The Israeli Tax Authority is pursuing the arrests of Israeli citizens who have registered companies in tax shelter jurisdictions and overseas bank accounts on suspicion of tax evasion. Information on these Israeli citizens and their holdings has been obtained from a variety of sources, namely the Panama Papers and a leaked list of customers at UBS Switzerland. This has led to the interrogation of dozens of Israelis who failed to report their holdings appropriately. A number of indictments have been pursued, as under Israeli law, a citizen must report all overseas holdings and the income produced from them to the Tax Authority.
The fifth of this string of Israelis to be detained in relation to tax matters, Tel Aviv diamond dealer Hanan Itzhakov was arrested earlier this month on charges related to tax evasion. The charges specifically relate to Itzhakov’s HSBC Switzerland bank accounts, which were reportedly not disclosed to the Israel Tax Authority. The bank accounts in question, some of which were under the sole ownership of Itzhakov and some of which he and his children jointly owned, allegedly contained roughly $4 million.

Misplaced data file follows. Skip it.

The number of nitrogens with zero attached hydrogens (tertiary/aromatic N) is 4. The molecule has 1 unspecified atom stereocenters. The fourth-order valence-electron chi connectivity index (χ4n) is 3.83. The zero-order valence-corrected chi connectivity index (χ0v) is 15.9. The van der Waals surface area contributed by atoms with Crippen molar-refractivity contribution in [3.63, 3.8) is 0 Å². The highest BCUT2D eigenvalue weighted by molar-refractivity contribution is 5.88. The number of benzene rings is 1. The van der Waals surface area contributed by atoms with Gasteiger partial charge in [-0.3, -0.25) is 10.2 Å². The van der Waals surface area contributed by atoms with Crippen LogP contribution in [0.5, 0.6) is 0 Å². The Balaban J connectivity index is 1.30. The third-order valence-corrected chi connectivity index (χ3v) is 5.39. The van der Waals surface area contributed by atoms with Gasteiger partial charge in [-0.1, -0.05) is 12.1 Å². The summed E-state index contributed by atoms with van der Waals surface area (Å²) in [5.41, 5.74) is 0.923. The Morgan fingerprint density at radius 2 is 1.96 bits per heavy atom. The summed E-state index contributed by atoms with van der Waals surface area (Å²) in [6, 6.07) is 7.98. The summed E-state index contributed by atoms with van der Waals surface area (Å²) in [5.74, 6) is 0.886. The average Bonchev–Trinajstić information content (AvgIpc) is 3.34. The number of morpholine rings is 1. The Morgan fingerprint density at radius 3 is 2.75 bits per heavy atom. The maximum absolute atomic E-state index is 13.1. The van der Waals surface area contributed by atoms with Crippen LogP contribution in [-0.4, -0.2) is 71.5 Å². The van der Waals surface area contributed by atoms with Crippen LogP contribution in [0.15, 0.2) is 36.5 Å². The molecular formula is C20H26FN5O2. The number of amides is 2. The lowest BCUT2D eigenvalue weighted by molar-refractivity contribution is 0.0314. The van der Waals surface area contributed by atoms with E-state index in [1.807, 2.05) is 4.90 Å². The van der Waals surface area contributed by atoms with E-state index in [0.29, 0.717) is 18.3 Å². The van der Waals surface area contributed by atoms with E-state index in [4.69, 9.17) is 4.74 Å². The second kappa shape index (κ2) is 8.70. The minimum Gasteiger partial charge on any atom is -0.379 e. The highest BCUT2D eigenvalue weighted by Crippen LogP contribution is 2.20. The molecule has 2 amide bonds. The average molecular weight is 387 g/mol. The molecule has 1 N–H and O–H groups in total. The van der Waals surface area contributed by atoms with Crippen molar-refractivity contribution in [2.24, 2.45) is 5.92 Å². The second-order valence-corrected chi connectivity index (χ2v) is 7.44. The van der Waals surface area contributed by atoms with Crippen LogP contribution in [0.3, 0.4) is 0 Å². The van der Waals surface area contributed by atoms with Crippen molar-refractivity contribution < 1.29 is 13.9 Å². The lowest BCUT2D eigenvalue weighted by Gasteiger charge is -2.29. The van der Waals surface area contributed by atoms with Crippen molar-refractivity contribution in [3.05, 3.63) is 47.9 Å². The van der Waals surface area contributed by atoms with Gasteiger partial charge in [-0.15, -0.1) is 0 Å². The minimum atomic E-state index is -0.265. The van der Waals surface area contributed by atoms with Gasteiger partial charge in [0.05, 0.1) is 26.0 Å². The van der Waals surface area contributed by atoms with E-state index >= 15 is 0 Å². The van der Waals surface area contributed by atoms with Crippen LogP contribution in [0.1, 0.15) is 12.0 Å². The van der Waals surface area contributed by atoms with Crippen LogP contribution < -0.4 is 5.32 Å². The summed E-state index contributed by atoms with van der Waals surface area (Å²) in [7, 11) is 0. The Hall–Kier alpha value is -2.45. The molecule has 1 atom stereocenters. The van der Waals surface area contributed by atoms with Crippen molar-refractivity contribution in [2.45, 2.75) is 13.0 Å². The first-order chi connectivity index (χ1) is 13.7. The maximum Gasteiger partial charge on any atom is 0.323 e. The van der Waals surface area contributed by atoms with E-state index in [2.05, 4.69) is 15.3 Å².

Following his arrest, Itzhakov reportedly told tax assessors that the peak amount in his Swiss bank account was roughly $6 million and that he did not report the account itself nor the income it generated because he was not aware that Israeli law required him to do so. The Tax Authority was able to locate his accounts thanks to a leaked document that showed the names and account details of over 8,000 Israeli citizens with bank accounts in Switzerland.
Prior to Itzhakov, four brothers in the diamond business were arrested on suspicions of hiding $21 million in offshore accounts. The brothers, who denied the charges, were released on bail after handing over their passports. Like Itzhakov, the brothers left the foreign accounts off their tax records and did not report any of the income these accounts generated. It remains unclear if the Tax Authority has further plans to arrest citizens on charges of tax evasion; however, experts say that it is likely.
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